And although politicians in New Jersey have divided loyalties among the major candidates, they are portraying this as a sign of a healthy, not a fractured, party.

Many organization Democrats have made themselves foot soldiers in Sen. Hillary Clinton's march to become the nation's first female president, although some high-profile elected leaders have broken step to put their names behind the campaigns of Clinton's closest rivals — Sen. Barack Obama of Illinois and former Sen. John Edwards of North Carolina.

Clinton's New Jersey loyalists include Gov. Jon Corzine, Assembly Majority Leader Bonnie Watson Coleman, D-Ewing, and Trenton Mayor Douglas H. Palmer.

Those squarely entrenched in Obama's camp in his bid to become the country's first black president range from state Sen. Shirley Turner, D-Lawrence, to Assemblywoman Linda Greenstein, D-Plainsboro, to Newark Mayor Cory Booker.

Another high-ranking Democrat, Senate President Richard J. Codey, D-West Orange, has thrown his support to John Edwards in the fight for the White House. (Stern, Star-Ledger)

Oprah Winfrey and Chuck Norris may win votes across the nation, but in New Jersey endorsements from the A-list politicians are still the ones that matter most.

Hillary Clinton, with an impressive roll of New Jersey politicians endorsing her candidacy in the state's Feb. 5 presidential primary, leads Barack Obama 49 percent to 32 percent in the latest Quinnipiac University poll of New Jersey's Democratic voters even as the national race is tightening.

She counts Governor Corzine, U.S. Sen. Bob Menendez and U.S. Reps. Bill Pascrell Jr., Frank Pallone and Rob Andrews among her supporters in New Jersey.

And Clinton just made a trip to Hackensack in the middle of the busy primary season to pick up the endorsement of Bergen County Democratic Party Chairman Joseph Ferriero.

Republicans, despite being outnumbered by Democrats in New Jersey and shut out of the top elected spots, have made their pitches for presidential candidates. John McCain has the support of former GOP Gov. Thomas H. Kean. Tom Kean Jr., the ranking Republican in the State House, instead backs Rudy Giuliani, as do Bergen County's GOP Chairman Rob Ortiz and U.S. Rep. Frank LoBiondo. Mitt Romney has support from several legislators, including state Sen. Leonard Lance.(Reitmeyer, Bergen Record)



Some state Republicans may regret switching how they award their presidential delegates if John McCain beats Rudy Giuliani on Feb. 5 in New Jersey, a state that pundits had said only weeks ago belonged to the former New York City mayor.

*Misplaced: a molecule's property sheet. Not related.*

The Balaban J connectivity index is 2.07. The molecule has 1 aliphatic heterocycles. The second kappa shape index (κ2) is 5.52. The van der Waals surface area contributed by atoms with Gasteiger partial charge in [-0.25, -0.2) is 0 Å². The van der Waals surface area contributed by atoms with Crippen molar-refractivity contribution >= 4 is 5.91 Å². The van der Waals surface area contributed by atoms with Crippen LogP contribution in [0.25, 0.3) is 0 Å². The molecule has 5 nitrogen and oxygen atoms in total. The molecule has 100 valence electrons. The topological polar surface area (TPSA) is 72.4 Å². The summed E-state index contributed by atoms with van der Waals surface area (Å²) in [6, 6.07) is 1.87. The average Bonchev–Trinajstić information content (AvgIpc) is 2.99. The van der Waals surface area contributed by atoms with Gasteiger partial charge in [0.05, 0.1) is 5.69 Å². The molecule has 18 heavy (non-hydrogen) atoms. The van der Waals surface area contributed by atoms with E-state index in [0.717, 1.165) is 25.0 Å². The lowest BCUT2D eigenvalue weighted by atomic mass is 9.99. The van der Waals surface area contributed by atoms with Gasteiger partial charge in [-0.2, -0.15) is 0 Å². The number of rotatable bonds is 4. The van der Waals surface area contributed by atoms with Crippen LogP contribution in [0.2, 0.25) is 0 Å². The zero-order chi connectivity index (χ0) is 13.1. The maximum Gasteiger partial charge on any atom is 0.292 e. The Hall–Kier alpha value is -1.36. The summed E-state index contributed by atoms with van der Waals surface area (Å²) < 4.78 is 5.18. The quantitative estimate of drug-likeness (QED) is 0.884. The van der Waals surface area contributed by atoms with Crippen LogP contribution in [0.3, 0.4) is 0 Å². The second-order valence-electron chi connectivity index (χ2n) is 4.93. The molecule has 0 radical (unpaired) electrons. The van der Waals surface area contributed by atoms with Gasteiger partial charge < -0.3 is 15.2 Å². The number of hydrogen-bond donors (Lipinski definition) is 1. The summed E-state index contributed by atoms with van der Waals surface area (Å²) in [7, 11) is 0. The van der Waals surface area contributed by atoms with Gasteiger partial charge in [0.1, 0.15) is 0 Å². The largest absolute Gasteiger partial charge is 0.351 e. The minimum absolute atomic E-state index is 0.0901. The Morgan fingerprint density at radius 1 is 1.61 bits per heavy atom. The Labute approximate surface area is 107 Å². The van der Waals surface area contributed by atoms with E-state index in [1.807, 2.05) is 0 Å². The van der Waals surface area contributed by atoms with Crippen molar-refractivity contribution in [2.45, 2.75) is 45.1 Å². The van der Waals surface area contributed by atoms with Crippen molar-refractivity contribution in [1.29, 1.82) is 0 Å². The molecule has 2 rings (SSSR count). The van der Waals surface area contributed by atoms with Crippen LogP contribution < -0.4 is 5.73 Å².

When it looked like Giuliani's popularity would allow him to coast to victory in New Jersey, his supporters pushed to make the state a winner-take-all one for Republicans. Usually, the party doles out delegates based on winners in congressional districts.

With at least four recent public-opinion polls showing McCain tied with or ahead of Giuliani, it's possible that the Arizona senator could garner all 52 of the state's delegates while the former New York mayor gets none.

Giuliani's New Jersey supporters remain confident in Giuliani's plan of skipping the early-voting states that have fewer delegates to focus on Tuesday's winner-take-all vote in Florida and gain momentum for Super Tuesday, the Feb. 5 contests that will include New Jersey.(Volpe, Gannett)


With no paper trail to document their votes, the bulk of New Jersey residents will place their faith in technology as they choose presidential candidates in the Feb. 5 primaries.

New Jersey's polling places are run on more than 10,000 electronic, push-button machines. Voters press buttons to cast votes stored on the computers' memory. In most cases, voters are not able to check paper receipts to verify the computers are properly recording their choices.

"You don't know if they're really working. You don't know if the right people are getting votes," said Penny Venetis, a clinical law professor at Rutgers School of Law in Newark who is representing voting rights groups that have sued the state over the machines.

New Jersey's voting machines were supposed to have voter-verified paper receipts by now, under a Legislature-imposed deadline. But lawmakers extended the deadline six months after New Jersey Institute of Technology researchers found flaws in paper printers for the machines. (AP)


It may be just an informal straw poll, but the result of Saturday's Atlantic County Republican Committee vote at the Cologne Fire Hall in Hamilton Township is just the latest bad news for Rudy Giuliani.

The former New York City mayor came in a distant second to Arizona Sen. John McCain at the breakfast meeting, finishing with 14 votes to McCain's 34. Former Massachusetts Governor Mitt Romney finished third with 10 votes, with former Arkansas Gov. Mike Huckabee and Texas Rep. Ron Paul pulling in seven and two votes, respectively.

The ballot, which represented a quorum of the Republican Committee, comes after three of the four Republican state assemblymen representing sections of the county had endorsed Giuliani leading up to the Feb. 5 New Jersey presidential primary, one of 19 Republican primaries or caucuses to be held on what is becoming known as "Super Duper Tuesday."